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Harry-G
20-01-05, 07:52 PM
Hi Guys,
Some time back I asked what you thought the cause of the backfire was on my 305 Chevy.
You willy sages correctly diagnosed an exhaust leak and I now have to renew the manifold gasket.
My question is that the manifold bolts look very small (about 6mm dia) and I'm very concerned that I'll break them trying to take them out (which will mean a head- off job to drill them out).
I was thinking of getting the engine up to temperature and then cooling the bolts by pouring water over the heads, hoping that the temperature differential will slacken them but if anyone has any better ideas I'm all ears.
I can't see how to get WD40 or similar into the threads as only the heads of the bolts are showing.
The headers are tubular, not cast.
Thanks
Harry :confused:

shadow
20-01-05, 08:00 PM
Cooling them down quick will make them brittle, so you might snap them off quicker, Soak it in WD40 or other penetrating lubricant over night and if you have a flat punch and a hammer and can get to it, a few sharp taps on the top of the bolt trying not to damage the nut may also loosen it. I'm sure the oters have a better tip though!

Purple AK
20-01-05, 08:32 PM
Although the bolts only have a 3/8 hex head they will have a 3/8 thread, so not too much chance of them shearing :thumb: Probably better to try undoing them with the engine hot ;)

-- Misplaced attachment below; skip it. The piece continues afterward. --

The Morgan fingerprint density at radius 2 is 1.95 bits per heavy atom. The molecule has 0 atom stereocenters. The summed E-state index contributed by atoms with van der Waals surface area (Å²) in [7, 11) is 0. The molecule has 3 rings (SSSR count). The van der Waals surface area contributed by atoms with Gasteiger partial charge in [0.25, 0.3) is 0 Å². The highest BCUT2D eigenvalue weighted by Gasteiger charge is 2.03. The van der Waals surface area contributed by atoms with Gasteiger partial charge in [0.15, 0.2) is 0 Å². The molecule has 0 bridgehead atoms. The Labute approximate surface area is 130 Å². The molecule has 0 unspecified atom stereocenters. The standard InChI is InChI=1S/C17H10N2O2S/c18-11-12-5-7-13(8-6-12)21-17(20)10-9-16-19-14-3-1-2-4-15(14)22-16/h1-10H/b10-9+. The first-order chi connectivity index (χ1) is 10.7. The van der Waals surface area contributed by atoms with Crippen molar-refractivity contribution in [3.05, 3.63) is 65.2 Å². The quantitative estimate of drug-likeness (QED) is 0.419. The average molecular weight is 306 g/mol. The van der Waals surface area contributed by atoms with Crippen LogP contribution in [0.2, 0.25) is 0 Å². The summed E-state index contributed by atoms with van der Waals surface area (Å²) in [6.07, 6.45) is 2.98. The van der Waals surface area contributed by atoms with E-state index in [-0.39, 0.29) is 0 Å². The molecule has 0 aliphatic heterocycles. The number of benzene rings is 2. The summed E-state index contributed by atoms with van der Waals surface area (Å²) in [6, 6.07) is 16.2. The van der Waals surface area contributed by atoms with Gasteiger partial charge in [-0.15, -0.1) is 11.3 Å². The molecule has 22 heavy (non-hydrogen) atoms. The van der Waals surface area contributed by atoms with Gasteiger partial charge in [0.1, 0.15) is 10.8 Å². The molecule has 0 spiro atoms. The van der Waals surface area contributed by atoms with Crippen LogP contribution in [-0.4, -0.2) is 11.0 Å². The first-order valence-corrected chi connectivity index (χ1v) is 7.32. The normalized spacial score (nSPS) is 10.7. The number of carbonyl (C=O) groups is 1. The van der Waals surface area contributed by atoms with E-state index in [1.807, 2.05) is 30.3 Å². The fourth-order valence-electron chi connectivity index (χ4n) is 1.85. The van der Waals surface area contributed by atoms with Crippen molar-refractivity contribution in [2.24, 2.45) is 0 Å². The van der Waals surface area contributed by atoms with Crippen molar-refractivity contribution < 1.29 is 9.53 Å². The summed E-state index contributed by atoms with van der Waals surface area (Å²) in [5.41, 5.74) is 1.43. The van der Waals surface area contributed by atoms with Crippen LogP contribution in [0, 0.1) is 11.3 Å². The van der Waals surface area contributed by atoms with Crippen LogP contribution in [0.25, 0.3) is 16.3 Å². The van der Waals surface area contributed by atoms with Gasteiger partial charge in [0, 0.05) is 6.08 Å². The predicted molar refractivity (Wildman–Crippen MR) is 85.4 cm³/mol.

RallySnake
20-01-05, 11:12 PM
Harry,

I agree with Chris. Those bolts are pretty stout and don't shear off easily. I struggled with the same problem (exhaust leaks near the center of the manifold) before I learned an old racing trick. Soak the composition exhaust gaskets in the bathtub overnight before you install them. This softens the material and lets it conform the the imperfections of the manifold flange better. It worked great for me!

Paul

Harry-G
21-01-05, 04:33 PM
Thanks for the tips, especially the one from Rallysnake about soaking the gasket. The leak is in the centre of the manifold so it sounds like a common problem.
Harry

paul
21-01-05, 04:40 PM
Hi there if you are running tubular headers check the flange with a straight edge you may find it has a slight bow in it (worth checking whilst your changing the gasket)
cheers
Paul

route66
21-01-05, 05:07 PM
Summit Racing (and others) sell soft copper header gaskets with a raised deformable embossed ridge to ensure positive sealing.

[QUOTE]
SCE Pro Copper exhaust gaskets have a unique O-ring seal around the exhaust port for a tight, leak-proof seal. Made with solid annealed copper, they help even out heat flow between the head and header flange to minimize warping. They'll conform to rough or damaged surfaces to maintain a good seal, and keep header bolts tight.
[/quote:b900b6a0da]I used these on my leaking headers and they have sealed perfectly. I had previously used the composite type and found these hardened, cracked and blew out.

http://store.summitracing.com/eproduct.asp?p=1374&N=120+%2D42059+%2D45730+301374&view=4095

Steve